Industry partners have been offering support throughout this online shift, according to Dr. Mickles. Contact lens manufacturers, for example, are providing numerous Zoom webinars on how to fit their products, particularly the specialty contact lenses.
“I’ve been pleasantly surprised by everything everyone has been doing,” she says. “I’m very appreciative of all of the support that has been provided by the optometric organizations and industry.”
A New Way to Participate
Many fear these virtual platforms squelch student participation, but Dr. Pucker feels his students remain fully engaged by asking questions during the live Zoom lectures or by using the chat feature. For some, the anonymity might just give them the confidence they need to come out of their shell a bit.
“One positive thing about this is the students have actually been more engaged, in the sense that they seem more comfortable asking questions during the lecture, especially the quiet students using the chat feature,” Dr. Mickles says. She speculates the social media-savvy students are more comfortable when no one can see them and are thus less hesitant about asking a question. “However, I’ve noticed more questions via email from my students post-lecture, as with large groups, I can’t capture, visually, that they didn't understand a topic and provide immediate adjustment to my teaching style,” she explains.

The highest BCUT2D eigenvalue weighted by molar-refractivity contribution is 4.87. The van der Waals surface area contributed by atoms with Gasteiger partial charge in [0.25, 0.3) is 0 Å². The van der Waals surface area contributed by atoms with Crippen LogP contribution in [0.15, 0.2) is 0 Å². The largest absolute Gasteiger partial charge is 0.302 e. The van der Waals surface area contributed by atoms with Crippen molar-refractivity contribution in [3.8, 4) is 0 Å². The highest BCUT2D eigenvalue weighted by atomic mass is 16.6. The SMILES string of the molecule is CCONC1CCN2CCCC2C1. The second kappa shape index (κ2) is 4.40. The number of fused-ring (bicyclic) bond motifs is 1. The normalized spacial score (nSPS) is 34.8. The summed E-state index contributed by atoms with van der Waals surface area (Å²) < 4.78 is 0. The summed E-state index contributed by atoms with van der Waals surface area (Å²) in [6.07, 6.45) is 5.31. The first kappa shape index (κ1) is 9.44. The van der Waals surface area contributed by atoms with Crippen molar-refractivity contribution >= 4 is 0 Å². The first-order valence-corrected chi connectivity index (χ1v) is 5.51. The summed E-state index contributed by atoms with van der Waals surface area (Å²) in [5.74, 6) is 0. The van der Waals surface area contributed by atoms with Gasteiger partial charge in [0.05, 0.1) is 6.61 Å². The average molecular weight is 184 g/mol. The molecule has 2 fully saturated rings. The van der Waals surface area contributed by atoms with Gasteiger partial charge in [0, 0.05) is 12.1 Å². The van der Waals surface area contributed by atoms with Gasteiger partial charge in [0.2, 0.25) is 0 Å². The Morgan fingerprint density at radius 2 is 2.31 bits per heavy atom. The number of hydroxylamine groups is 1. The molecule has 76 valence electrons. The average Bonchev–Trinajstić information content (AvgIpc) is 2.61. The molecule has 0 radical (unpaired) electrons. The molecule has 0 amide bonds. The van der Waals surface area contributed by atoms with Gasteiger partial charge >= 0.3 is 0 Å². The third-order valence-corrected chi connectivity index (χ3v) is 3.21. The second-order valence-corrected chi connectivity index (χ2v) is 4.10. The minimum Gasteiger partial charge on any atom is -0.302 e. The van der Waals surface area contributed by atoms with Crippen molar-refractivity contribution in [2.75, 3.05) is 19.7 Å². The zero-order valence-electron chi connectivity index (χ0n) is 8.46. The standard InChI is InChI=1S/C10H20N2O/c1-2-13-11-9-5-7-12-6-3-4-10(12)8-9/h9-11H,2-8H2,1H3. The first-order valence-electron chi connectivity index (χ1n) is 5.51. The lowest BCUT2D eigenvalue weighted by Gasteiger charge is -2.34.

Nonetheless, you can’t keep track of 100 students in one video session, and she worries some students are slipping through the cracks, still shy when it comes to adding their questions and concerns to the chat function. Small-group video chats might be one solution, as faculty can see each participant on the screen and better gauge their engagement with the subject, she adds.
In Person vs. Online
Drs. Pucker and Mickles agree nothing can compare with in-person training. “You can’t get good at fitting contact lenses or properly diagnose macular edema without actually doing it,” Dr. Mickles notes. “You need the practical experience.”
Added to that, with online classes and case reviews, instructors can’t adjust their teaching style to better engage students who might not be understanding the topic in the same way they would when teaching in-person. “Students don't often verbalize that they don't understand a concept, but this is easily captured by their facial expressions—something you can’t count on with online teaching,” says Dr. Mickles.